Apr 22 2018
Michael Tolkien finds he is kept on his toes by the shifting styles of Pam Thompson’s latest collection
This poetry’s singular blend of ingredients gives rise to unusual insights and perspectives. An initial urban scenario of ambiguously observed Leicester and its surroundings is glimpsed through arresting colours and from unlikely angles. The writing can be quizzical, disturbing, celebratory all at once. Its narrative persona is confiding, even vulnerable but never self-indulgent.
In ‘The Narborough Road Rainbow’ the mixture of colours merges into the poet’s encounter with many ill-matched conversations and images of interiors, and while it’s ‘bolts of sari material let loose/ like see-through stage curtains’ and will be posted by friends on face-book, it’s been strangely contaminated:
…more like what’s been deliberately ruined… or gathered up, stashed out of the rain with all the creases smoothed out.
‘For Those Who Walk Pavements’ presents snapshots of those we only see superficially in the streets’ shifting masses, as we’ve always somewhere to get to fast. The poem moves rapidly, almost uncompromisingly like many in the book, but its content works in counterpoint, trying to arrest us. It ends with an open-minded and disarming contradiction as we are asked to light a candle
...for those who travel without compass or map, who leave the house with vague intentions, an idea of destination, yet happily drift off course.
In contrast are the ‘frozen’ images of ‘Newarke Houses Museum’, every exhibit captured at one bleak moment with a recording of women in a corner shop complaining about post-war austerities. You’re numbed by the ingenious historic hark-back in the crafted collection of memorabilia, and the final comments return us to the vitality of problem-ridden daily lives, even a ‘real’ winter. The narrator leaves
…when the voices begin to repeat themselves. Post-war a boom time’s ahead… but nobody knew it in Wharf Street, winter 1946. Outside, it’s still freezing.
Tactically the next poem, ‘ Carnival’, characterises a young Antiguan woman who delights in the freedom of jewelled display, and you see and hear the festive occasions as if they unfold in her memory and imagination.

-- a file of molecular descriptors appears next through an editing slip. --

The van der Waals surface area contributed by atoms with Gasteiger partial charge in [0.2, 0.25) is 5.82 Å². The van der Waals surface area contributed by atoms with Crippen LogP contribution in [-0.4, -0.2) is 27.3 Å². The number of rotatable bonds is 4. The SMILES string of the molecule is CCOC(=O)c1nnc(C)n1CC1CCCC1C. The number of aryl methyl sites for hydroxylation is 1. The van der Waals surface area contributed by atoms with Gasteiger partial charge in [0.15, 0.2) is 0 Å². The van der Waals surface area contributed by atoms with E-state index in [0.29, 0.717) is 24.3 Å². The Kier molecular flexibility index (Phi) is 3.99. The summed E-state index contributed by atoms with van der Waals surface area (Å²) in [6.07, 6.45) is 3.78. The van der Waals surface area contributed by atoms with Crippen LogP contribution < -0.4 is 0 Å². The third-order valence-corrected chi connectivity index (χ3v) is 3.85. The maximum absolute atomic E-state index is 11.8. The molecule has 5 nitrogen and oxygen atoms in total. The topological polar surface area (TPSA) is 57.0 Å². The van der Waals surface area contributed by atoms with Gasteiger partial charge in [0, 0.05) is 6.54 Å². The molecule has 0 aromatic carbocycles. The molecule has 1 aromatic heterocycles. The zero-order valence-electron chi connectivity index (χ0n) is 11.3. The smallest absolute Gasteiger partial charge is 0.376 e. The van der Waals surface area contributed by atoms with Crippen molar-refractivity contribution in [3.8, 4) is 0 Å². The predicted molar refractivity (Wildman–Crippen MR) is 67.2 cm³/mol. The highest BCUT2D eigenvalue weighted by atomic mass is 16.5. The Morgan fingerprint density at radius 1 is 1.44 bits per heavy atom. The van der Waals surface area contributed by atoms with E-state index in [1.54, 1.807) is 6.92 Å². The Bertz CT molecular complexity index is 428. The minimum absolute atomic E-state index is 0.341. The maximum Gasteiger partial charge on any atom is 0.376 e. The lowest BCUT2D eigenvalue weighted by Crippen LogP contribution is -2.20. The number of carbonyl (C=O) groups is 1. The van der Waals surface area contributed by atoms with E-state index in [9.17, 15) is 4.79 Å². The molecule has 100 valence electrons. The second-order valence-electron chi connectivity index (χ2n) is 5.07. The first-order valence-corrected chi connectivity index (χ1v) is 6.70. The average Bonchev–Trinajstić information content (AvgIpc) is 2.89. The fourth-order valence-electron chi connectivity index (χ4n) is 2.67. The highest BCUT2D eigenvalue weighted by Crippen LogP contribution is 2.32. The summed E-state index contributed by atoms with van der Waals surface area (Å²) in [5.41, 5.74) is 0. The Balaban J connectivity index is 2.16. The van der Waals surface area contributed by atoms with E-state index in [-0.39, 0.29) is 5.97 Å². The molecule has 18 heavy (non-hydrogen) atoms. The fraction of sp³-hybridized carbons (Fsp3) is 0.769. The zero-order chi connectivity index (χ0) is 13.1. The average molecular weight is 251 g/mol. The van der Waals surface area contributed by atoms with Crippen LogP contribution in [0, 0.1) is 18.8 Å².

This city overture prepares us for poems that delve below surfaces into the mind-sets and psyches of those who are apparently close and familiar, even the poet herself, and others more remote or representative. In contrast poems recalling scenes and occasions from travel in the U.S.A, Spain and Scotland work as word-paintings and mood studies, and capture a local atmosphere, but lack the ‘rounded’, thought-provoking qualities achieved where people and places are interwoven. ‘Dear Jack’ is among several exceptions. She tells the Californian poet Jack Spicer how she wished she’d read him before being subjected by ‘a hyperactive guide’ to tour Busch baseball stadium in St Louis. There’s a sense of place as she faces a cultural divide by creating a poem from imagining in ‘baseball’ terms how another poet might react. The tone and improvisatory style are just right:
…Even though I learnt how the Cardinals’ logo evolved from quaint illustration to brand, I’d rather have turned away from his manic patter, imagined you running up to pitch another poem, way, way past the names of sponsors-Budweiser, Boeing, Coca-Cola- through the Arch, so it looped back over Ballpark Village, not as merchandise, but as the Daimon you stole from Willy Yeats…
The illusion is nicely ‘rooted’ as she imagines him watching ‘guys warming up’ and scribbling a poem that might make it into the local Sporting News.